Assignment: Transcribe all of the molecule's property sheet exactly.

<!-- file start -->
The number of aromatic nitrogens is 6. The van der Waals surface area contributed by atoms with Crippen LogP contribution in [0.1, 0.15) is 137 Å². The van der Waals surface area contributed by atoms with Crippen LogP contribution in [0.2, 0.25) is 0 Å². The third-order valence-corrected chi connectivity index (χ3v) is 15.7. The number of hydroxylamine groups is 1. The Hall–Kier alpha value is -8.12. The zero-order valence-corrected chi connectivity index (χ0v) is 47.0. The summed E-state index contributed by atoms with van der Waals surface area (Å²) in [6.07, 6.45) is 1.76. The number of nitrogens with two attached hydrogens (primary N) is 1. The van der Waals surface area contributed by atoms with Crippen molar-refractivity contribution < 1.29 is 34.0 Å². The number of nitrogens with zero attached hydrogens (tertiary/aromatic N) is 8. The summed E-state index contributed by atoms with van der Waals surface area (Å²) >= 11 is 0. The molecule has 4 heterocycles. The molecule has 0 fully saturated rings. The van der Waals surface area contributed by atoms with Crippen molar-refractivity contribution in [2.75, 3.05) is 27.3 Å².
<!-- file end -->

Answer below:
The number of aromatic nitrogens is 6. The van der Waals surface area contributed by atoms with Crippen LogP contribution in [0.1, 0.15) is 137 Å². The van der Waals surface area contributed by atoms with Crippen LogP contribution in [0.2, 0.25) is 0 Å². The third-order valence-corrected chi connectivity index (χ3v) is 15.7. The number of hydroxylamine groups is 1. The Hall–Kier alpha value is -8.12. The zero-order valence-corrected chi connectivity index (χ0v) is 47.0. The summed E-state index contributed by atoms with van der Waals surface area (Å²) in [6.07, 6.45) is 1.76. The number of nitrogens with two attached hydrogens (primary N) is 1. The van der Waals surface area contributed by atoms with Crippen molar-refractivity contribution < 1.29 is 34.0 Å². The number of nitrogens with zero attached hydrogens (tertiary/aromatic N) is 8. The summed E-state index contributed by atoms with van der Waals surface area (Å²) >= 11 is 0. The molecule has 4 heterocycles. The molecule has 0 fully saturated rings. The van der Waals surface area contributed by atoms with Crippen molar-refractivity contribution in [2.75, 3.05) is 27.3 Å².